Meridian Cardigan (imagine gnats) // Behind the Hedgerow

Size and fabric?

Unsurprisingly, I made a size 6 for my 6-year-old.  Her measurements were on the small side for this pattern and I think I could have got away with a size 5.  There is definitely lots of growing room here and, as you can see, the cut is quite generous.  She loves it though – more delicious fabric to wrap herself in!

This cardigan is reversible – did I mention that?! – reversible!  The solid side is a lush aubergine jersey from Minerva crafts.  The fabulous floral knit is from de Stoffenkamer in Gent.  I adore the colour palette of this fabric and my only regret with this make is that my daughter gets to be covered in beautiful flowers and not me!

Meridian Cardigan (imagine gnats) // Behind the Hedgerow

Did you enjoy making them?

Yes, I did actually.  It’s very easy and would be a great project for someone new to sewing with knits.  The sleeves are raglan so there’s nothing to set and there are no exposed seams (once you sew the two sides together you turn it right side out through one of the sleeves).  I was enjoying the process so much that I even took the time to hand stitch the sleeve cuffs together!

Meridian Cardigan (imagine gnats) // Behind the Hedgerow

Favourite part of finished garment?

I love the easy style of this cardigan.  The double layer of fabric gives it a nice weight and it’s easy to throw on and off in these cold months of layering many garments.  Margot likes the swishy-ness of it.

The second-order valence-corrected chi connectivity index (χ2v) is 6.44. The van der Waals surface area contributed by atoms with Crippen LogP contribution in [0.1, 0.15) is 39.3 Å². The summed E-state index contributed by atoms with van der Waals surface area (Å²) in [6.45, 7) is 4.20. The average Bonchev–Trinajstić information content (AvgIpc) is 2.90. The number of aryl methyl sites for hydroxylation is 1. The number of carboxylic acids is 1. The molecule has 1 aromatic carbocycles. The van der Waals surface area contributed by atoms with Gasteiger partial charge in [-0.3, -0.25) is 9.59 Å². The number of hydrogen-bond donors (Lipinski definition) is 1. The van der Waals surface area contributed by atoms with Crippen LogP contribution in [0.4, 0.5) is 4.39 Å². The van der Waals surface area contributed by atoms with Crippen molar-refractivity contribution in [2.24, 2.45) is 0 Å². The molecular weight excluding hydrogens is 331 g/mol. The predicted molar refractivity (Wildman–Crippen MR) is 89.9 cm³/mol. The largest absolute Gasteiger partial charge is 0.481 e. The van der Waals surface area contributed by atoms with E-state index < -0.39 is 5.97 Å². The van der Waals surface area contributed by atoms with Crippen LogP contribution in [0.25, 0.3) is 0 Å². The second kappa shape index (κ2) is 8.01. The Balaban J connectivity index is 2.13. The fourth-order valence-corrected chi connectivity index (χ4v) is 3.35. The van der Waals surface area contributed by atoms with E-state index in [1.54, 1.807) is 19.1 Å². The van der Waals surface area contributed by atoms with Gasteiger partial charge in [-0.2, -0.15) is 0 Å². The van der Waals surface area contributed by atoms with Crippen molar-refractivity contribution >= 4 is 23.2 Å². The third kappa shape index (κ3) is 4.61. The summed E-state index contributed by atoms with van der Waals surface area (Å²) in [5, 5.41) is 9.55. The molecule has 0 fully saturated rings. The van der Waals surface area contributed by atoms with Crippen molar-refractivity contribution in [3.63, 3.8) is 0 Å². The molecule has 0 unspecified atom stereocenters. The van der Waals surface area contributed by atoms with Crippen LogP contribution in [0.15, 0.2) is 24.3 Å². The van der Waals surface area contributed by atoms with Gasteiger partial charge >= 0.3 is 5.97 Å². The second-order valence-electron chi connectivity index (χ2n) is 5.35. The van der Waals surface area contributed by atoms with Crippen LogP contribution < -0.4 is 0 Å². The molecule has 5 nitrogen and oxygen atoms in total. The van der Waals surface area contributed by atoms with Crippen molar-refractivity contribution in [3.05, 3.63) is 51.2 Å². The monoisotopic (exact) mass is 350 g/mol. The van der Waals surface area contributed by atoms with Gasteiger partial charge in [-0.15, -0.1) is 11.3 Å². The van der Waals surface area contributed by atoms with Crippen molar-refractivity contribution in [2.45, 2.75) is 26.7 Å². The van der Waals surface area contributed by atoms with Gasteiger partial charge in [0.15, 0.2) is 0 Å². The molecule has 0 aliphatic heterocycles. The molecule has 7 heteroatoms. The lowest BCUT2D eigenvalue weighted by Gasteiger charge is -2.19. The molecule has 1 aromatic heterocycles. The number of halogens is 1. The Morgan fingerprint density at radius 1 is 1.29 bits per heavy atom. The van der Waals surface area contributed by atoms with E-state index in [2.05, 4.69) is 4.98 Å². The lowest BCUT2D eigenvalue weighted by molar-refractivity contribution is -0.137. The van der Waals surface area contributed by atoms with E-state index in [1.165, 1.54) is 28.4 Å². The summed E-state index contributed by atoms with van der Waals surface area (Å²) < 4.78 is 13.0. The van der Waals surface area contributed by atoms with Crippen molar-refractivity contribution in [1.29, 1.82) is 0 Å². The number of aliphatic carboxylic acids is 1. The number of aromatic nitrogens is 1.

Meridian Cardigan (imagine gnats) // Behind the Hedgerow

The part that made you swear the most?

I actually don’t think I swore once making this!  That’s gotta be a good sign.  My top-stitching all the way around went a little wonky but I’m still glad I did it because it keeps the layers together nicely.

Meridian Cardigan (imagine gnats) // Behind the Hedgerow

Music you were listening to?

Still listening to Edward Sharpe and the Magnetic Zeros.  Saw them in concert last night here in Belgium and it was phenomenal!  Great music to sew by!

Sum them up in 10 words or less?

great beginner project for knits, perfect for layering.

Meridian Cardigan (imagine gnats) // Behind the Hedgerow

Would you make it again?  What would you do differently?

Yes!  This would make a great gift as well since you don’t need to know exact sizes and you really can knock this out in one sitting.

Next time I’ll give more thought to the button placement.  At the moment I haven’t added any buttons – I want to see how Margot wears it and what makes most sense in terms of closures.  As we all know, buttonholes are so final and I don’t want to get the placement wrong!

Meridian Cardigan (imagine gnats) // Behind the Hedgerow

Fed up of photos – wants to watch Harry Potter

GIVEAWAY

Have you made any imagine gnats patterns yet?  Would you like to try one?  Leave a comment on this post and your name will be entered to win one of Rachael’s patterns.  You can see the whole collection here.  The deadline is midnight on Saturday, 1 February (Central European Time).

Meridian Cardigan (imagine gnats) // Behind the Hedgerow

Thanks for reading and good luck with all your sewing this week!

Laura x